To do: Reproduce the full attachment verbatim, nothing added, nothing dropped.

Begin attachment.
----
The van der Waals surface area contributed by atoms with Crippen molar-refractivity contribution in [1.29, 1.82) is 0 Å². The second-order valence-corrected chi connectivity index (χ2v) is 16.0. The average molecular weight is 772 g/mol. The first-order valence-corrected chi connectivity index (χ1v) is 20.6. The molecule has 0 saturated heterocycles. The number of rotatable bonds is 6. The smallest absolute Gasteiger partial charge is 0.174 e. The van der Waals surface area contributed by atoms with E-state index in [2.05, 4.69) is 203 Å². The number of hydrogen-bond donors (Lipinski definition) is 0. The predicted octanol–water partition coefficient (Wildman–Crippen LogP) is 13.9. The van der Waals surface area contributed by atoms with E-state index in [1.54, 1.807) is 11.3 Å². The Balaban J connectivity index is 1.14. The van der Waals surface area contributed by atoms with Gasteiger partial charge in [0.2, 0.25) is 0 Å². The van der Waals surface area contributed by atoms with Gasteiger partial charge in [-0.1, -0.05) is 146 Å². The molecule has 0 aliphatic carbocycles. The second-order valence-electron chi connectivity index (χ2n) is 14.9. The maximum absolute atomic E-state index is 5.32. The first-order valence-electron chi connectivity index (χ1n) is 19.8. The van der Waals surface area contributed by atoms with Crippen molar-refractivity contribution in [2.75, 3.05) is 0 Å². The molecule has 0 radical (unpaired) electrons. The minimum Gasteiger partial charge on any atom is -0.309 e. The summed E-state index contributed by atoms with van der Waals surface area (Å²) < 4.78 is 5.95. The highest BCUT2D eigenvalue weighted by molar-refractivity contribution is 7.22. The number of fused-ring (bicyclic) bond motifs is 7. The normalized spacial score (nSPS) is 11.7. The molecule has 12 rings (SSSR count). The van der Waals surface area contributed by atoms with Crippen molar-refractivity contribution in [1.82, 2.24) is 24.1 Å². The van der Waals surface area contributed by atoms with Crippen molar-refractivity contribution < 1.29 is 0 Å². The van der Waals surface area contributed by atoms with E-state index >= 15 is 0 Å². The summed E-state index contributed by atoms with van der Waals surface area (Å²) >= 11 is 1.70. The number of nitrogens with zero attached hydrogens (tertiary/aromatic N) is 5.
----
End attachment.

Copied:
The van der Waals surface area contributed by atoms with Crippen molar-refractivity contribution in [1.29, 1.82) is 0 Å². The second-order valence-corrected chi connectivity index (χ2v) is 16.0. The average molecular weight is 772 g/mol. The first-order valence-corrected chi connectivity index (χ1v) is 20.6. The molecule has 0 saturated heterocycles. The number of rotatable bonds is 6. The smallest absolute Gasteiger partial charge is 0.174 e. The van der Waals surface area contributed by atoms with E-state index in [2.05, 4.69) is 203 Å². The number of hydrogen-bond donors (Lipinski definition) is 0. The predicted octanol–water partition coefficient (Wildman–Crippen LogP) is 13.9. The van der Waals surface area contributed by atoms with E-state index in [1.54, 1.807) is 11.3 Å². The Balaban J connectivity index is 1.14. The van der Waals surface area contributed by atoms with Gasteiger partial charge in [0.2, 0.25) is 0 Å². The van der Waals surface area contributed by atoms with Gasteiger partial charge in [-0.1, -0.05) is 146 Å². The molecule has 0 aliphatic carbocycles. The second-order valence-electron chi connectivity index (χ2n) is 14.9. The maximum absolute atomic E-state index is 5.32. The first-order valence-electron chi connectivity index (χ1n) is 19.8. The van der Waals surface area contributed by atoms with Crippen molar-refractivity contribution in [2.75, 3.05) is 0 Å². The molecule has 0 radical (unpaired) electrons. The minimum Gasteiger partial charge on any atom is -0.309 e. The summed E-state index contributed by atoms with van der Waals surface area (Å²) < 4.78 is 5.95. The highest BCUT2D eigenvalue weighted by molar-refractivity contribution is 7.22. The number of fused-ring (bicyclic) bond motifs is 7. The normalized spacial score (nSPS) is 11.7. The molecule has 12 rings (SSSR count). The van der Waals surface area contributed by atoms with Crippen molar-refractivity contribution in [1.82, 2.24) is 24.1 Å². The van der Waals surface area contributed by atoms with Crippen molar-refractivity contribution < 1.29 is 0 Å². The van der Waals surface area contributed by atoms with E-state index >= 15 is 0 Å². The summed E-state index contributed by atoms with van der Waals surface area (Å²) >= 11 is 1.70. The number of nitrogens with zero attached hydrogens (tertiary/aromatic N) is 5.